Advanced age should not exclude surgical interventions that can improve function, improve quality of life, or provide curative intent. However, careful screening of candidates and cardiovascular risk stratification are necessary to produce the best outcomes.1 Approximately 50% of Americans will have a surgical procedure after the age of 65 years.1 Postoperatively, some functional decline will occur in 31% of patients2 and greater than 20% may not be able to live independently after hospital discharge.3 Approximately 50% of older adults experience a complication related to hospitalization.4

Management of elderly patients with cancer who require a surgical procedure is challenging, with a greater risk for complications and mortality related to an increased incidence of cardiovascular, pulmonary, and renal disease. A decrease in physiologic reserves, multiple chronic conditions, and functional impairments are all associated with an increased risk for adverse surgical complications in patients with cancer.1-5 For the management of solid tumors, surgical removal provides the best curative opportunity. The International Society of Geriatric Oncology recommends a Comprehensive Geriatric Assessment (CGA) be completed on all patients older than 65 years who require surgical procedures.6

Ovarian Cancer

Three-quarters of women with ovarian cancer have advanced-stage disease and require treatment with extensive procedures, chemotherapy, and/or radiation. Almost half of patients with newly diagnosed ovarian cancer are 65 years or older.5 Older women derive the same cancer-related survival benefit from aggressive procedures for advanced-stage disease as younger women but have a higher risk for surgical morbidity and mortality.7 Older women are commonly excluded from clinical trials and are less likely to be offered surgical procedures for ovarian cancer, despite the evidence demonstrating feasibility in this age group. 8

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The following 2 cases illustrate the importance of preoperative screening in women with ovarian cancer.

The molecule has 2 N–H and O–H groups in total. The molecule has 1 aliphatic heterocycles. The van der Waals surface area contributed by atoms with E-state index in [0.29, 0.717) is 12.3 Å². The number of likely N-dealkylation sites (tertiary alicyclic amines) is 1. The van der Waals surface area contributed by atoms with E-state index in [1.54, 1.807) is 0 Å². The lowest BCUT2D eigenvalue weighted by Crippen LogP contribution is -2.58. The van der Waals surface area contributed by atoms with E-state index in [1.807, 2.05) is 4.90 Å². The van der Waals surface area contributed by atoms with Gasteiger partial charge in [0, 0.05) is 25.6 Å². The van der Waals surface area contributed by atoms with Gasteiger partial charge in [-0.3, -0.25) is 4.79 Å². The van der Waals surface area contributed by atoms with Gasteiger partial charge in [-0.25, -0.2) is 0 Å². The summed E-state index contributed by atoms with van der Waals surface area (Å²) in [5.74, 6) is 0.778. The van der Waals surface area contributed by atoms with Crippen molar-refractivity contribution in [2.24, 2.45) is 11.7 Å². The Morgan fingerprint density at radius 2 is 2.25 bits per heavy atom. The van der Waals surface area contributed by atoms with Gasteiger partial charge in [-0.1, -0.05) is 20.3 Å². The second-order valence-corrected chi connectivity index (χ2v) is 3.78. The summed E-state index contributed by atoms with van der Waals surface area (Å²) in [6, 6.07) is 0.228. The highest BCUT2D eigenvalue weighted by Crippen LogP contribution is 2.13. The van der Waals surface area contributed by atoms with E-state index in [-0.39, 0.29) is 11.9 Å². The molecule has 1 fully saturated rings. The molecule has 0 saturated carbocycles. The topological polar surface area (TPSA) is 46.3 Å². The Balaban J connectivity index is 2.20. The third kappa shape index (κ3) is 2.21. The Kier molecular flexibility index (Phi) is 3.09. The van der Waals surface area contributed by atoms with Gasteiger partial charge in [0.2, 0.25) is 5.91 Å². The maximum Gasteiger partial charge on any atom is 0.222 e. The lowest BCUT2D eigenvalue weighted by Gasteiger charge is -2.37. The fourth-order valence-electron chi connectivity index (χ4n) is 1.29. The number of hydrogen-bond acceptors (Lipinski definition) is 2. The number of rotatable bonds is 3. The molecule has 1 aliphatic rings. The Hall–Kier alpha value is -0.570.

Case 1

GK is a 76-year-old woman who is scheduled for a cytoreductive procedure for advanced ovarian cancer. Her medical history includes hypertension (well controlled with an angiotensin receptor blocker), hypothyroidism (levothyroxine), and osteopenia (calcium 1200 mg/d and vitamin D). She lives with her partner of 50 years and enjoys salsa dancing weekly. She quit smoking 25 years ago. Review of systems is negative except for an increased feeling of bloating and early satiety. Blood work and testing reveal an elevated creatinine level (1.3 mg/dL; normal range: 0.1-0.4 mg/dL), normal 12-lead electrocardiogram (ECG) with good R wave progression, and normal weight (body mass index [BMI] 24).

Case 2

MT is a 65-year-old woman who is scheduled for a cytoreductive procedure for advanced ovarian cancer. Her medical history includes diabetes (metformin discontinued, started insulin: recent hemoglobin A1c 9%), osteoarthritis, and poorly controlled hypertension. She walks her dog twice a day to the mailboxes in her community. Her daughter assists with independent activities of daily living. Review of systems is negative except for increased urination and bilateral knee pain. She has an elevated creatinine level (2.3 mg/dL), 12-lead ECG shows poor R wave progression possibly indicating left ventricular hypertrophy, and obese (BMI 35).

Cardiovascular Risk Stratification

Risk stratification begins with a focused history and physical examination. Review of systems should explore potential cardiopulmonary prodromes such as dyspnea, palpitations, or near syncopal events accounting for the potential presentation in the older adult.9

Classification Systems

Several associations have collaborated to develop a classification system for preoperative assessment in older patients. The American College of Surgeons (ACS), American Society of Anesthesiologists (ASA), and American Geriatrics Society (AGS)10,11 formed the ACS Geriatric Surgical Verification Program (GSV).12 The pilot project included enhancements to the original ACS National Surgical Quality Improvement Program (NSQIP) to include geriatric risk factors.13

The GSV Standard 5.6 Geriatric Vulnerability Screens Preoperative Assessment includes components of the CGA,13,14 which in some cases is more predictive of morbidity than the ASA Physical Status Classification System.15,16 GSV Standard 5.7 and 5.8 provide examples of management of high-risk vulnerable older adults and recommend interprofessional collaborations in cases of elective risk procedures (anesthesia, cardiology, physical therapy, pharmacy, social work, nutrition, and nursing). The ASA, using data from the NSQIP, applied a mixed effects model to sort elective noncardiac operations into low, intermediate, and high-risk categories. Examples of these procedures and their cardiac risk odds ratios are displayed in Table 1.17